CAwards entry & Obscurus development slowing down

CAwards entry

Work on Obscurus has gone slowly this past week and half, as I decided to take part in the CAwards. CAwards is a competition held by Visualiseringscenter C in Norrköping, where ambitious student projects in visualization and human computer interaction can compete in 5 categories for 10,000 sek. To compete, you need to create a video of your project, and enclose a description with the application. Therefore, I needed to create a video that showed what Obscurus was all about. This included finding a way to show Virtual Reality for people who’ve never experienced it. I ended up recording myself playing the game and simultaneously recording the screen so I get a side by side in the final video. I like the effect.

Obscurus development slowing down

Obscurus development has been slow as of late. I fear I’ve hit the Indie shame spiral. My early enthusiasm for Obscurus has started to dwindle, and I’m looking to new projects, like Mimic, to keep going. I will continue small development on Obscurus though, as I want it to be as polished as possible for the Swedish Game Awards. I will restricting it to a single level for the time being however. SGA is more of a vertical slice competition anyhow.

To conclude this post, here’s a collection of images I’ve saved from development over the past two weeks.


Obscurus playtesting + Swedish Game Awards Conference reflections

The SGA Conference

This weekend, I attended the Swedish Game Awards Conference. Traditionally, the student game competition was held at my school, KTH (Royal Institute of Technology in Stockholm), but this year it was held by Södertörns University. While it was refreshing to move to a new venue, I feel that the organizers had a bit of trouble during the weekend. The schedule of talks was constantly getting changed, being pushed back or cancelled. The lectures themselves were really great, and I was pleasantly surprised by the amount of female game developers that were holding talks, especially as it was International Women’s Day on Saturday.

Student showcase

This year was the first to include a student showcase, where students get the chance to show off their projects. I chose to showcase Obscurus, and overall it went pretty well. The demo poltergeist struck, halving my framerate for no reason from when I tried the game at home. This meant that instead of a framerate of around 45, it was closer to 20. Despite this, a lot of people were interested in trying out the game, and I got a lot of valuable feedback, both verbally from the players but also from observation.

Obscurus first venture into the wild

Obscurus first venture into the wild

One interesting fact was that the labyrinth was too hard to navigate for a majority of players. Only 6 out of 27 players were able to make it to end. Every person commented on the low framerate, and most commented on the high mouse sensitivity. Luckily, I got some help from a friend at the event, and I have since fixed the sensitivity issue, and he’ll be helping me in the future for a smoother camera as well.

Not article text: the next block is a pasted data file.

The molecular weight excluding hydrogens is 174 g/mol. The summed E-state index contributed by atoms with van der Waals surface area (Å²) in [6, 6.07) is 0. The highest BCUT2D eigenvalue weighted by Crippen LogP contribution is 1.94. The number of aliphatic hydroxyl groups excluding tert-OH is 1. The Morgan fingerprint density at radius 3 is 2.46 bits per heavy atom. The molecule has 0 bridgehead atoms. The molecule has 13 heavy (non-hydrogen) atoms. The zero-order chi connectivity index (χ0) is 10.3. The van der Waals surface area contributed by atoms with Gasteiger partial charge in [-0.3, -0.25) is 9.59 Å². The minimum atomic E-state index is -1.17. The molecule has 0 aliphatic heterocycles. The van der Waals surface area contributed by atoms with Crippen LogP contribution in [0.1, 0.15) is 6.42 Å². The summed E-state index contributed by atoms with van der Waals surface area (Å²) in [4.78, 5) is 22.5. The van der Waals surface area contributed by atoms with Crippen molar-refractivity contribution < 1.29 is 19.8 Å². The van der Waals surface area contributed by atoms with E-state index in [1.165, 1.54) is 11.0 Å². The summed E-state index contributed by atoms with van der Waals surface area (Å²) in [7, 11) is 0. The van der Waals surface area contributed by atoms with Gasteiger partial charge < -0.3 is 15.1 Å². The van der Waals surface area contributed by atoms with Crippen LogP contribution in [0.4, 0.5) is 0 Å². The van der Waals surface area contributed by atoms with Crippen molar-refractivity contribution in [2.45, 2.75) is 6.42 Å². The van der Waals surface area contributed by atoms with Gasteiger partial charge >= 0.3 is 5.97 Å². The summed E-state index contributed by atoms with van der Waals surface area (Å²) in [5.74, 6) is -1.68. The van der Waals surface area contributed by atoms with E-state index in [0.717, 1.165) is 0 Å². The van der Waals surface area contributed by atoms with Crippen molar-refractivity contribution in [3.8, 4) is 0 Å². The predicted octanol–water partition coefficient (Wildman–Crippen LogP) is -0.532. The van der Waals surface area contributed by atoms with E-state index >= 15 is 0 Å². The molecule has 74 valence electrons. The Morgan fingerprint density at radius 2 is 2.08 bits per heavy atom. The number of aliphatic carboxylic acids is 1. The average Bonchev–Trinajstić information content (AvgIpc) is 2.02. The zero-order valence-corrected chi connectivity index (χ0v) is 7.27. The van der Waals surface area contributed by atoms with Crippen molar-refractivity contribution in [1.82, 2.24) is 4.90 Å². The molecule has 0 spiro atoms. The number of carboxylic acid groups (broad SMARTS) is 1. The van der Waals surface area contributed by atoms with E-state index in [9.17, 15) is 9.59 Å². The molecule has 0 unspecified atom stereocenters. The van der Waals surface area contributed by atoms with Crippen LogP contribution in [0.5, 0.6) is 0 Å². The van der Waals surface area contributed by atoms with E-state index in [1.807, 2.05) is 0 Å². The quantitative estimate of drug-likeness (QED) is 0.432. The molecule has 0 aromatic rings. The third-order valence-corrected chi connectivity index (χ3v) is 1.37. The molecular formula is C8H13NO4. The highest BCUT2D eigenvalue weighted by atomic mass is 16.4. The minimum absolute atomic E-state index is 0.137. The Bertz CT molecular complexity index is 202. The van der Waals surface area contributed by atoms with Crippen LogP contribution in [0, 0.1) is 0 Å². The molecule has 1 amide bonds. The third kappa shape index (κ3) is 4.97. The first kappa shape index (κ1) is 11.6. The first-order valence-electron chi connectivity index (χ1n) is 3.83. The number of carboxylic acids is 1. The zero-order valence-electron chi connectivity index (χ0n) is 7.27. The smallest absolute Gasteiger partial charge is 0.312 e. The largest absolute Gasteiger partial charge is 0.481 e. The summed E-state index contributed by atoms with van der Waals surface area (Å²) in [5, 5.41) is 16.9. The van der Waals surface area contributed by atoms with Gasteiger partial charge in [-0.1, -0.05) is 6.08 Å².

In other news, I’ve decided that I am giving Obscurus 2-3 more weeks before SGA, so that I can focus on other projects and contrinue to try to get thesis work.


Obscurus | Preparing for the Swedish Game Awards Conference

So over the past week I’ve been hard at work, getting Obscurus to run as smoothly as possible, as well as adding new assets for Level 2. This has mostly been because of the Swedish Game Awards Conference which is hosted by Södertörn on the 8th and 9th of March. This blog post will document what I’ve been doing and what is left to do before Saturday. I’m taking part of the the Student Showcase, where I get to show off Obscurus for the companies there as well as the other students who are attending. This is a great opportunity for me to show how far I’ve come with Obscurus.

Level 1 Rebooted

As has been said previously, I’m working on a rebooted version of the first level. This has mainly consisted of creating larger asset building blocks and building the level. This work completed this week, and I have started the arduous task of transferring all the doors, sound effects, speakers, etc. Luckily, the way I set up my initial Level Flow in Bitsquid, all I actually need to do is move these assets to their corresponding places. The flow looks like the image below. A trigger with a delay plays the animation on the door, that triggers an unspawning of a collider once the animation of opening the door is completed. At the same time, the trigger also triggers the door’s sound effect at the door’s location. Thus, I only need to move the trigger and door to the correct position and my initial Flow still works.


Level 2 – The Hotel

The second level is where I’ve been focusing most of my efforts lately, as it provides a nice break from adjusting assets or perusing Lua code. This level has a 50’s / 60’s hotel theme, reminiscent of The Shining or The God Complex episode of Doctor Who. This level will feature a very different narration (more on that in a future post), and will have a different feel, for a very specific reason that hopefully will become clear by the end of the game.

When designing the wallpapers, I looked at 50’s wallpaper designs, brought them into Photoshop, where I then drew over them to try and get a more cartoony feel. This, however, led to some not so seamless textures, something that still needs to be fixed soon. Overall it was a lot of fun to do though, a nice change of pace.

I’ve also got some ideas for the menu, but I’m leaving that for another post, other than this image.